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Clash of the Comic Cons

Wizard World and the new C2E2 battle it out for the hearts and minds of local comics fans.

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For nearly 35 years Chicago has had only one major annual comics convention—Chicago Comic Con, also known as Wizard World since it was taken over by New York-based Wizard Entertainment in 1997. That's about to change.

Wizard's domination is being challenged by a mighty foe rising from the east. Reed Exhibitions, a division of European information titan Reed Elsevier, is holding its own convention, the Chicago Comic & Entertainment Expo, aka C2E2, this weekend at McCormick Place. It's but one battleground in a war the two powers are waging across the country—an epic struggle that some observers see as a contest between the forces of good and, well, not so good. Aficionados and dealers I've talked with suggest that this is a fight over the very nature of a comic-book convention, triggered by the encroachment of a broader nerd culture that embraces pro wrestlers and TV kitsch to the detriment of the art form the purists love. Or maybe it's just business as usual, with an entrenched operator under attack from a powerful upstart.

While Reed is a newcomer to comic book conventions, having staged its first in New York four years ago, it's also "the world's leading organiser of trade and consumer events," with 2,500 employees in 35 offices around the globe, according to its Web site. Reed has been running the American Booksellers Association's BookExpo America since 1992, and has put together a comics-centric lineup for Chicago that features 175 panels and screenings, 200 exhibitors, and a roster of 250 artists, including big industry talents such as locally based stars Alex Ross and Chris Ware.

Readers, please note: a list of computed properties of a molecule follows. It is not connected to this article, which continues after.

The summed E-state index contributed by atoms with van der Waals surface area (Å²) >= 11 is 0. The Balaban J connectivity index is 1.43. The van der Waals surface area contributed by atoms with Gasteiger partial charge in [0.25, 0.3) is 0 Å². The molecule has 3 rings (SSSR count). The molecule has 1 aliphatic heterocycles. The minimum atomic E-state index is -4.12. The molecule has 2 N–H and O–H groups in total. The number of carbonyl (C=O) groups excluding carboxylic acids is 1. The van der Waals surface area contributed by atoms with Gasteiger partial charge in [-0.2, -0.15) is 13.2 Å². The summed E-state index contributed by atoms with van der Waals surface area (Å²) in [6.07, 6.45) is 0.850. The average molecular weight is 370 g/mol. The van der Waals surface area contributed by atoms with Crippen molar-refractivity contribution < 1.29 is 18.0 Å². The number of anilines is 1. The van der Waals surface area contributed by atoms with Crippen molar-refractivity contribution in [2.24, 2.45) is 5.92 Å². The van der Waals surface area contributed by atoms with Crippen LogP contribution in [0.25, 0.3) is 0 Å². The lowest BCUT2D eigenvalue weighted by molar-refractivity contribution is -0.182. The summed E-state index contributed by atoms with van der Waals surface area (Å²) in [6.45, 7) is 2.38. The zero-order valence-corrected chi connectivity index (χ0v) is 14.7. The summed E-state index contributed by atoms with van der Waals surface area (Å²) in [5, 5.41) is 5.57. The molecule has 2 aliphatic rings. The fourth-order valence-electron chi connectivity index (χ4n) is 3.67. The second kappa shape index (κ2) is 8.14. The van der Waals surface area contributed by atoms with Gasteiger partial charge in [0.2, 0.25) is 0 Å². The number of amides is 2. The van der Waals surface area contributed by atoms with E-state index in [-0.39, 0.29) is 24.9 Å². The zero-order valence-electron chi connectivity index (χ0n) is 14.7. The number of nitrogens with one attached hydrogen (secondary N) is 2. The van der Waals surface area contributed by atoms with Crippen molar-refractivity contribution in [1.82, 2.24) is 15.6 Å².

Trouble was already in the air last August at Rosemont's Donald E. Stephens Convention Center, where dealers and visitors to the Wizard event found major comic book publishers Marvel and DC conspicuously absent. The buzz was that the big guys had dumped Wizard for C2E2—and sure enough, they'll be on hand with their artists and swag this weekend.

Then there was the C2E2 party hosted by the Chicago Comics store in Lakeview on the Saturday of Comic Con weekend. The Chicago Comics folks promoted it with flyers they handed out at Rosemont, even though they weren't exhibiting there. Featuring a devil tending a barbecue, the flyers advised conventioneers to "Get the 'F' Out of Rosemont." Chicago Comics owner Eric Kirsammer maintains that was merely his way of inviting out of towners to escape the tarmac-and-tollway suburb and see the real Chicago, but C2E2 producers bearing gifts and prizes were prominent among Chicago Comics's guests.

The Rosemont convention's origins go back to 1972, when local dealer Nancy Warner launched a collectibles and comics expo, which she called Nostalgia '72, Chicago Comic Con. By 1976, when she had a contract to hold the fourth annual show at the Playboy Towers (now the Millennium Knickerbocker Hotel at Walton and Michigan), she was looking for someone to take it over. One of the people she contacted was Joe Sarno, a dealer whose last store was Comic Kingdom at 5941 W. Irving Park. As Sarno told it in an account on his Web site, he recruited several partners, including Larry Charet, who'd been running his own shop, Larry's Comic Book Store, since he'd returned from Vietnam four years earlier. No money was involved in the transfer of ownership, and they didn't even bother to buy Warner's mailing list.

Sarno died last month, but Charet told me more of the story. The first year they took it over, the convention attracted about 1,500 people, he recalls. The space at the Playboy Towers was relatively small and expensive, so in 1977 they moved Comic Con to the Pick-Congress (now the Congress Plaza, at Congress and Michigan), where it was held every year through 1983. Then, in 1984, attracted by easier access for dealers and plentiful parking, they moved it to Rosemont—first to the Ramada O'Hare and finally, in 1993, when comic-book collecting was riding a speculative bubble, to the 840,000-square-foot convention center, where Charet says they attracted between 20,000 and 30,000 people. But the bubble popped, and in '97, strapped for cash and unable to pay their convention-center expenses, they sold Chicago Comic Con to Wizard, owned by Gareb Shamus, who'd started his comics-industry empire with Wizard magazine in 1991.

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